Behavioral Problems In Children

Many children suffer from one or more behavioral problems in their early years. Usually there is some underlying emotional reason and the child grows out of the phase without medical help.
Some common behavioral problems in children include that of:

Bed-wetting

Wetting the bed regularly is unusual after the age of five, although one in seven normal children may still be wetting at this age. Bed-wetting may be caused due to immaturity of the nerves controlling the bladder. Anxiety, particularly over house moves, parental arguments, separation and urinary infection can also lead to this condition.

Therefore, it is advisable not to use punishment as an aid to toilet training a child. Do not try to train a child until he shows signs of being ready, such as calling for attention etc.
Breath holding attacks

Some children are able to hold their breath until they go blue, faint or in some cases have a convulsion. The main cause of this type of behavior is anger or frustration. This condition is frightening for the parents but harmless to the child and disappears at the age of four or five.
After such an attack it is best to lay a child on his side and wait for him to recover, if unconscious administer a non-painful slap. S

Head banging and rocking

A infants and toddlers rock back and forth in their cot at night, and sometimes rhythmically knock their forehead or back of the head on the bars or wall. There is no known cause for this behavior, however, anxiety and frustration can lead to such a condition.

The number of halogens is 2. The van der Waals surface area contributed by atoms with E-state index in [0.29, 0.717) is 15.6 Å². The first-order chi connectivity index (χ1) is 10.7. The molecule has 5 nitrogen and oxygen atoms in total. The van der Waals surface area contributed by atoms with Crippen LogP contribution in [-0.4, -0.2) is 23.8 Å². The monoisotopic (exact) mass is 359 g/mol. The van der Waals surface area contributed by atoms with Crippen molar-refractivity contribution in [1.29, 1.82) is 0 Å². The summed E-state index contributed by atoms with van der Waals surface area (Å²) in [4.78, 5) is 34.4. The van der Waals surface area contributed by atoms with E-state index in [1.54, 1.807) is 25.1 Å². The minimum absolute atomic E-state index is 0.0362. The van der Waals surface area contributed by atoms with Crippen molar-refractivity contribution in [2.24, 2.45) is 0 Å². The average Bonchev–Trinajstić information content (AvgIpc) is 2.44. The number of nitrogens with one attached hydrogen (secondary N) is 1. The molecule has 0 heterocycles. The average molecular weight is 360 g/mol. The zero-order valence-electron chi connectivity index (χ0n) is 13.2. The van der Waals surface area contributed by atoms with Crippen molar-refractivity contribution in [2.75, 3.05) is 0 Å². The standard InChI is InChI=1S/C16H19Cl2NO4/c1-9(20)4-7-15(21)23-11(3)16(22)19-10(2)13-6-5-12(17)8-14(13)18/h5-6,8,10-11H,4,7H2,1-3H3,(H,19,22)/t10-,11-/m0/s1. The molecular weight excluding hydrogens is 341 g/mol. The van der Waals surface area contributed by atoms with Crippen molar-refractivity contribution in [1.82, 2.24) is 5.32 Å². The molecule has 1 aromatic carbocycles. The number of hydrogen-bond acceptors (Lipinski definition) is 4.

In some cause the child may also find the rhythmic movement pleasurable. If this sort behavior gets severe and uncontrollable it is advisable to consult a pediatrician or a child psychiatrist.

Tantrums

This type of behavior is almost inevitable in children between the ages of two and four. In this sort of a behavioral condition the child may get enraged, not listen to anyone and fling himself around or hurl toys. This condition basically occurs when a child begins to have strong ideas about what he wants to do, but is often unable to do so, or is prevented.

This, results in an outburst of temper tantrums. This phase should usually pass by the age of five; however, parents dealing with children in this condition should be patient and not resort to punishing a child or behave violently with them.



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